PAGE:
Advances in Bayesian Model Based Clustering Using Particle Learning

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Recent work by Carvalho, Johannes, Lopes and Polson and Carvalho, Lopes, Polson and Taddy introduced a sequential Monte Carlo (SMC) alternative to traditional iterative Monte Carlo strategies (e.g. MCMC and EM) for Bayesian inference for a large class of dynamic models. The basis of SMC techniques involves representing the underlying inference problem as one of state space estimation, thus giving way to inference via particle filtering. The key insight of Carvalho et al was to construct the sequence of filtering distributions so as to make use of the posterior predictive distribution of the observable, a distribution usually only accessible in ... continued below

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Merl, D M November 19, 2009.

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Recent work by Carvalho, Johannes, Lopes and Polson and Carvalho, Lopes, Polson and Taddy introduced a sequential Monte Carlo (SMC) alternative to traditional iterative Monte Carlo strategies (e.g. MCMC and EM) for Bayesian inference for a large class of dynamic models. The basis of SMC techniques involves representing the underlying inference problem as one of state space estimation, thus giving way to inference via particle filtering. The key insight of Carvalho et al was to construct the sequence of filtering distributions so as to make use of the posterior predictive distribution of the observable, a distribution usually only accessible in certain Bayesian settings. Access to this distribution allows a reversal of the usual propagate and resample steps characteristic of many SMC methods, thereby alleviating to a large extent many problems associated with particle degeneration. Furthermore, Carvalho et al point out that for many conjugate models the posterior distribution of the static variables can be parametrized in terms of [recursively defined] sufficient statistics of the previously observed data. For models where such sufficient statistics exist, particle learning as it is being called, is especially well suited for the analysis of streaming data do to the relative invariance of its algorithmic complexity with the number of data observations. Through a particle learning approach, a statistical model can be fit to data as the data is arriving, allowing at any instant during the observation process direct quantification of uncertainty surrounding underlying model parameters. Here we describe the use of a particle learning approach for fitting a standard Bayesian semiparametric mixture model as described in Carvalho, Lopes, Polson and Taddy. In Section 2 we briefly review the previously presented particle learning algorithm for the case of a Dirichlet process mixture of multivariate normals. In Section 3 we describe several novel extensions to the original implementation of Carvalho et al that allow us to retain the computational advantages of particle learning while improving the suitability of the methodology to the analysis of streaming data and simultaneously facilitating the real time discovery of latent cluster structures. Section 4 demonstrates our methodological enhancements in the context of several simulated and classical data sets, showcasing the use of particle learning methods for online anomaly detection, label generation, drift detection, and semi-supervised classification, none of which would be achievable through a standard MCMC approach. Section 5 concludes with a discussion of future directions for research.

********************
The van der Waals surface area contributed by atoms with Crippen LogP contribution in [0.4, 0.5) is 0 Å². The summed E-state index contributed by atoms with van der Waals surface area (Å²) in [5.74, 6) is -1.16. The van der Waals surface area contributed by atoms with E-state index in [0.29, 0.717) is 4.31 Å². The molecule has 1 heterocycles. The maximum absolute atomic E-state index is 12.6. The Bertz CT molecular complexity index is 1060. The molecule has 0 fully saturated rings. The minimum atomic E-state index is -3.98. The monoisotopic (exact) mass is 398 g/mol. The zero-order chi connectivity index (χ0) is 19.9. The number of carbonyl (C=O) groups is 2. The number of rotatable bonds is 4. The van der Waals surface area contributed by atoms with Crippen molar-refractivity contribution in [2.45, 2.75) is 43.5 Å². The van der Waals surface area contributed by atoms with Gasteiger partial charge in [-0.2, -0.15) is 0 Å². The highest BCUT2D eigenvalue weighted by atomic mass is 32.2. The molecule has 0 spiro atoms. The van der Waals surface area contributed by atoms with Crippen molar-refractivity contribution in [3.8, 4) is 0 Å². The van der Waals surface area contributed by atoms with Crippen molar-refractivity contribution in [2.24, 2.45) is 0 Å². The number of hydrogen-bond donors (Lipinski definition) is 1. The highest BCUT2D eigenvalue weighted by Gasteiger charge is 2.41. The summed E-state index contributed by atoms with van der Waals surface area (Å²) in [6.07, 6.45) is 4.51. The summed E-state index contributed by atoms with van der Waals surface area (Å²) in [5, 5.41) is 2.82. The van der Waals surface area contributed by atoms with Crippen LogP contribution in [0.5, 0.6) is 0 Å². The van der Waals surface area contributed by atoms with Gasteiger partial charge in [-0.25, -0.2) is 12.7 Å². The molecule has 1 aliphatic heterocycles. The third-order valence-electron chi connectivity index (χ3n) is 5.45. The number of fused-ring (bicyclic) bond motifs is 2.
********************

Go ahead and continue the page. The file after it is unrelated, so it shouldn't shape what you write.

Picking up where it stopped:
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PDF-file: 32 pages; size: 4.9 Mbytes

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  • Report No.: LLNL-TR-421078
  • Grant Number: W-7405-ENG-48
  • DOI: 10.2172/1010386 | External Link
  • Office of Scientific & Technical Information Report Number: 1010386
  • Archival Resource Key: ark:/67531/metadc843100

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  • November 19, 2009

Added to The UNT Digital Library

  • May 19, 2016, 3:16 p.m.

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  • Nov. 22, 2016, 4:03 p.m.

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Merl, D M. Advances in Bayesian Model Based Clustering Using Particle Learning, report, November 19, 2009; Livermore, California. (digital.library.unt.edu/ark:/67531/metadc843100/: accessed June 18, 2018), University of North Texas Libraries, Digital Library, digital.library.unt.edu; crediting UNT Libraries Government Documents Department.